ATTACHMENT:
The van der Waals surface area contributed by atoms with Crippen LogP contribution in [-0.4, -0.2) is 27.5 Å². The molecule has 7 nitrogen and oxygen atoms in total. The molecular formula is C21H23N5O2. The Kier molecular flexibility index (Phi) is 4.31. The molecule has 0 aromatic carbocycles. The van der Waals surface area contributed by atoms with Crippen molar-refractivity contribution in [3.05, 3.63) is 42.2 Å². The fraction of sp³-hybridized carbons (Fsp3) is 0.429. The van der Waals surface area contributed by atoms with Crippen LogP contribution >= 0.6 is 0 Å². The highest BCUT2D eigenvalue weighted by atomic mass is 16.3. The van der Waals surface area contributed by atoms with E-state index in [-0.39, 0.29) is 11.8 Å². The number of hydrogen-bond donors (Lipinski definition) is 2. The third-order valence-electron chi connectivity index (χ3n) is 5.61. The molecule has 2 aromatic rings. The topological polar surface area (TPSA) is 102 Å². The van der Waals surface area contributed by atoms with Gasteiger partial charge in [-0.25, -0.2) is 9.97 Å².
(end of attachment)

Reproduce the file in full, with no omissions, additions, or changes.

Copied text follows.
The van der Waals surface area contributed by atoms with Crippen LogP contribution in [-0.4, -0.2) is 27.5 Å². The molecule has 7 nitrogen and oxygen atoms in total. The molecular formula is C21H23N5O2. The Kier molecular flexibility index (Phi) is 4.31. The molecule has 0 aromatic carbocycles. The van der Waals surface area contributed by atoms with Crippen molar-refractivity contribution in [3.05, 3.63) is 42.2 Å². The fraction of sp³-hybridized carbons (Fsp3) is 0.429. The van der Waals surface area contributed by atoms with Crippen LogP contribution >= 0.6 is 0 Å². The highest BCUT2D eigenvalue weighted by atomic mass is 16.3. The van der Waals surface area contributed by atoms with E-state index in [-0.39, 0.29) is 11.8 Å². The number of hydrogen-bond donors (Lipinski definition) is 2. The third-order valence-electron chi connectivity index (χ3n) is 5.61. The molecule has 2 aromatic rings. The topological polar surface area (TPSA) is 102 Å². The van der Waals surface area contributed by atoms with Gasteiger partial charge in [-0.25, -0.2) is 9.97 Å².